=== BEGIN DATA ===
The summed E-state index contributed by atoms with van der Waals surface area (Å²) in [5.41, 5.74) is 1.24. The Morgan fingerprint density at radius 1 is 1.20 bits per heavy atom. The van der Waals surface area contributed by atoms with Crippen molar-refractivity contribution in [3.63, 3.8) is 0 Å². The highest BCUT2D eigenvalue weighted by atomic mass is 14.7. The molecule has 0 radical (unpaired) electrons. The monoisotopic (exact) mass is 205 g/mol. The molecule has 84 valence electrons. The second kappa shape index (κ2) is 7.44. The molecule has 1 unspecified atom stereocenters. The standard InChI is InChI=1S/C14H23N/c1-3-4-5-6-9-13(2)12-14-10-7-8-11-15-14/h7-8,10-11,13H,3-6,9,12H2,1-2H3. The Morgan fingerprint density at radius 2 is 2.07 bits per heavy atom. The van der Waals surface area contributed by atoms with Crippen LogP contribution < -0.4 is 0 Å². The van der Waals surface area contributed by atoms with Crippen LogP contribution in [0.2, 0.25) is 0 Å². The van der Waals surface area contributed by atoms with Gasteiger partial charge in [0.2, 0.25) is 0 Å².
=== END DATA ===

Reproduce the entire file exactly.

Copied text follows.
The summed E-state index contributed by atoms with van der Waals surface area (Å²) in [5.41, 5.74) is 1.24. The Morgan fingerprint density at radius 1 is 1.20 bits per heavy atom. The van der Waals surface area contributed by atoms with Crippen molar-refractivity contribution in [3.63, 3.8) is 0 Å². The highest BCUT2D eigenvalue weighted by atomic mass is 14.7. The molecule has 0 radical (unpaired) electrons. The monoisotopic (exact) mass is 205 g/mol. The molecule has 84 valence electrons. The second kappa shape index (κ2) is 7.44. The molecule has 1 unspecified atom stereocenters. The standard InChI is InChI=1S/C14H23N/c1-3-4-5-6-9-13(2)12-14-10-7-8-11-15-14/h7-8,10-11,13H,3-6,9,12H2,1-2H3. The Morgan fingerprint density at radius 2 is 2.07 bits per heavy atom. The van der Waals surface area contributed by atoms with Crippen LogP contribution < -0.4 is 0 Å². The van der Waals surface area contributed by atoms with Crippen LogP contribution in [0.2, 0.25) is 0 Å². The van der Waals surface area contributed by atoms with Gasteiger partial charge in [0.2, 0.25) is 0 Å².